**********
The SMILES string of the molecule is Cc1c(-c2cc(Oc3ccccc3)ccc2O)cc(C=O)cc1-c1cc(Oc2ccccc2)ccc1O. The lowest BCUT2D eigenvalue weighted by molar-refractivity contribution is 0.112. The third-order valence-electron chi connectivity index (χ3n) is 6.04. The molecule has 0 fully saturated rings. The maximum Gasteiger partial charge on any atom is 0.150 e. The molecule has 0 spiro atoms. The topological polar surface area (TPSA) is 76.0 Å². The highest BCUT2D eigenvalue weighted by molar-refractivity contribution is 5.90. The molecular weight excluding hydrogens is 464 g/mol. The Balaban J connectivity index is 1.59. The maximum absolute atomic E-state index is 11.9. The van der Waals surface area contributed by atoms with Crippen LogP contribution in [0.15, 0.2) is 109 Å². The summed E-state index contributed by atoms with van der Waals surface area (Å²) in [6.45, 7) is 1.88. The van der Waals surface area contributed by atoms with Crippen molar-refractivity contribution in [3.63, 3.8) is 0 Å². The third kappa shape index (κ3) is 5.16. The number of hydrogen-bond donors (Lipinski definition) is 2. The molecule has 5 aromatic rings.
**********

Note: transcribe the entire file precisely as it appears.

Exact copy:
The SMILES string of the molecule is Cc1c(-c2cc(Oc3ccccc3)ccc2O)cc(C=O)cc1-c1cc(Oc2ccccc2)ccc1O. The lowest BCUT2D eigenvalue weighted by molar-refractivity contribution is 0.112. The third-order valence-electron chi connectivity index (χ3n) is 6.04. The molecule has 0 fully saturated rings. The maximum Gasteiger partial charge on any atom is 0.150 e. The molecule has 0 spiro atoms. The topological polar surface area (TPSA) is 76.0 Å². The highest BCUT2D eigenvalue weighted by molar-refractivity contribution is 5.90. The molecular weight excluding hydrogens is 464 g/mol. The Balaban J connectivity index is 1.59. The maximum absolute atomic E-state index is 11.9. The van der Waals surface area contributed by atoms with Crippen LogP contribution in [0.15, 0.2) is 109 Å². The summed E-state index contributed by atoms with van der Waals surface area (Å²) in [6.45, 7) is 1.88. The van der Waals surface area contributed by atoms with Crippen molar-refractivity contribution in [3.63, 3.8) is 0 Å². The third kappa shape index (κ3) is 5.16. The number of hydrogen-bond donors (Lipinski definition) is 2. The molecule has 5 aromatic rings.